Brittney Lane, class of 2014, landed her dream job as an Undergraduate Business Advisor at Cal State, Fullerton after completing a Master of Human Relations. What did it take to get hired? No less than submitting 100 applications, attending seven interviews, and working hard to stay positive during six and half months of a full-time job search.

“There were times when staying motivated was incredibly tough.” Said Brittany, “The advice I received from my friends and relatives seemed unwanted and unhelpful. The work I had put into my college degrees is the reason I never gave up in my search. I reminded myself I had worked too hard in school not to try my absolute hardest at landing a job in my field.”

Brittney’s experience is not uncommon. How long it takes to find a job depends on many factors, including your major, industry you want to work in, and location. Often, finding your first full-time position out of college is not an easy or fast process; it’s common to spend several months or more applying and interviewing before receiving an offer.

In most cases, the hard work of preparing excellent applications and practicing interview skills eventually pays off. “After going through my search I have a different lens toward the work I do” Reflects Brittany. “If I am ever feeling down or burnt out I always think back to before I had my job and immediately find myself filled with gratitude for the opportunities I have. If I hadn’t worked hard to get to where I am now, I wouldn’t appreciate it as much.”

So, if your job search takes longer than you had hoped, don’t despair. Use the suggestions below to stay resilient while embracing the challenge of a job search:

Take a short class to develop a technical skill that will be useful in your field. offers tutorials on most software programs.

Volunteer for an organization that’s related to the type of work you want to do. Your experiences can give you fresh stories to use in your interviews, and you might meet professionals who can encourage or advise you.

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Take a temporary position to gain experience and develop transferable skills in a professional setting.

Don’t take it personally. The job market is extremely competitive, and organizations often write job descriptions based on minimum qualifications. Even if you meet all of them, the applicant pool might include people who far exceed those minimums, who are then selected for interviews.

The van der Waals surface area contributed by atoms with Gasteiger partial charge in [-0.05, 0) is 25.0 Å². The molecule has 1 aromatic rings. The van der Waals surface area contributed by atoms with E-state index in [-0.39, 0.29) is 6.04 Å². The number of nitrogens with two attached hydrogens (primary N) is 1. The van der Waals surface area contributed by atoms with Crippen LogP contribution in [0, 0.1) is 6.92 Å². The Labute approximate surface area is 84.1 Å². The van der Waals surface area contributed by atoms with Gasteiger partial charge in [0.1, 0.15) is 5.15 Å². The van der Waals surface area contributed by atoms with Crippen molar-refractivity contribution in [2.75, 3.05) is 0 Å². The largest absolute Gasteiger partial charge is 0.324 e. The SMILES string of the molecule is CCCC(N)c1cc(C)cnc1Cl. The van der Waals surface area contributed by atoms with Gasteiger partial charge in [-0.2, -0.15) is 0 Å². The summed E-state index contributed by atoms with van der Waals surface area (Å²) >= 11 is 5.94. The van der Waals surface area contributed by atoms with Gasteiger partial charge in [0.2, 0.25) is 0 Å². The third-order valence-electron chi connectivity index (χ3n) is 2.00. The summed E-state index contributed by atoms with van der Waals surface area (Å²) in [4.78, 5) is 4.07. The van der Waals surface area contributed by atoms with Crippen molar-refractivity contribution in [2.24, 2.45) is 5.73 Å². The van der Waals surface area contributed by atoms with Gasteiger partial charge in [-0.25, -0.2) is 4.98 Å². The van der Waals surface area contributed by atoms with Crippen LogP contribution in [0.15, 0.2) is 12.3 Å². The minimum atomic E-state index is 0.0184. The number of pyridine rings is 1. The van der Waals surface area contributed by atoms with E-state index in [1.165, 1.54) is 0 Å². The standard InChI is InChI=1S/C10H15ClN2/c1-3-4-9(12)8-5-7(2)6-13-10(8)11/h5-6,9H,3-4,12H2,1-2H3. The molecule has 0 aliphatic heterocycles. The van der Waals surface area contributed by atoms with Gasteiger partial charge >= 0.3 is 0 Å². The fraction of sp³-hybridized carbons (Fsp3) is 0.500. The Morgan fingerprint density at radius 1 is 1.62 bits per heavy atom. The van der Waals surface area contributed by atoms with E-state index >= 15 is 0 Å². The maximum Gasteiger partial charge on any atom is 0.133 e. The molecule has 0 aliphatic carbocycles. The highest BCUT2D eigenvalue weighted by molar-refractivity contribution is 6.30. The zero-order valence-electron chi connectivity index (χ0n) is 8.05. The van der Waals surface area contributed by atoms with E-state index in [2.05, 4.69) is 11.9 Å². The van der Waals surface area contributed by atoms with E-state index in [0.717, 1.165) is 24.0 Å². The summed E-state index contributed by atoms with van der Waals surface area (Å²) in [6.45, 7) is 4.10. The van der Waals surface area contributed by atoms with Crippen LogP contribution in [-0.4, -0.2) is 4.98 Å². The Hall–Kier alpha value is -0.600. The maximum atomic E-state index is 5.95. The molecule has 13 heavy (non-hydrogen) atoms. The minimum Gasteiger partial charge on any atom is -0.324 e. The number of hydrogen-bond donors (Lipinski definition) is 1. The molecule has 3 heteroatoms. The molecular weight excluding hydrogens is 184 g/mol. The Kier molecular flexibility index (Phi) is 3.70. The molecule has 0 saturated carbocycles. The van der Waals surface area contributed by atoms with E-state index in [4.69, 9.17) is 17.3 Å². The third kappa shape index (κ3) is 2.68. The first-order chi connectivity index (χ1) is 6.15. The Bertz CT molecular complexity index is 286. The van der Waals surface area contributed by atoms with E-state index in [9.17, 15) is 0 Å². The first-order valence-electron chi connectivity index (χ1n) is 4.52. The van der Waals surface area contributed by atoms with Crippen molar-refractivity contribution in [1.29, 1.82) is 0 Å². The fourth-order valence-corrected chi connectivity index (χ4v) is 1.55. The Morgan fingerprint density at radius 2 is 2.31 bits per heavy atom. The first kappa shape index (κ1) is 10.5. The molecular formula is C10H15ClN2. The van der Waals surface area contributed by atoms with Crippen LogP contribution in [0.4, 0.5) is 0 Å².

Silence the irrationally harsh inner critic. Job searches can be isolating, and especially when it seems like all your friends are getting offers, it’s tempting to go underground and wallow in negative self-talk. Resist the urge to isolate; this is a time when you need support and encouragement from people who are close. Challenge yourself to think positive. Keep a gratitude journal. Look for the bright side.

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Learn from your experience. Brittany recalls, “The first interview I landed went terribly. I arrived much, much, much too early, which only gave me more time to sit around and make myself more and more nervous. I lacked confidence and spoke too quietly. I left feeling embarrassed. This was really discouraging, but I used this as a learning experience for future interviews.” After each interview or networking conversation, take time to reflect on your performance and identify and area for growth. Your confidence will grow as you see your skill developing!

Follow stories from your industry or field. Stay current on issues related to your field of choice by reading industry blogs, journals, newsletters, or following groups on LinkedIn. This information can be used to start conversations while networking or interviewing, to show you’re a serious candidate.

Network. Build your relationships with professionals in the fields that interest you by engaging your network of weak ties, performing informational interviews, and researching on LinkedIn. These conversations can introduce you to strategies for getting your foot in the door, and opportunities that have not been publicized elsewhere.

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Create a routine. For a few weeks after graduation, lazy mornings can feel like a well-deserved break. If the lack of structure begins to feel more like chaos, give yourself a routine. Treat the job search like a job, and schedule a start time, specific hours dedicated to searching new openings, writing application materials, networking, and keeping your skills and knowledge current. The structure can give you a sense of accountability and purpose.

Take time for the rest of your life. You’re a whole person, and a job search is just one part of it. Invest in other areas of your life to keep the job search from defining you. For example, keep up relationships (and talk about something other than the job hunt…), choose a fitness goal to pursue, or attend a workshop or retreat in something that interests you. Often, making progress in other areas of your life keeps your confidence high for the job search.


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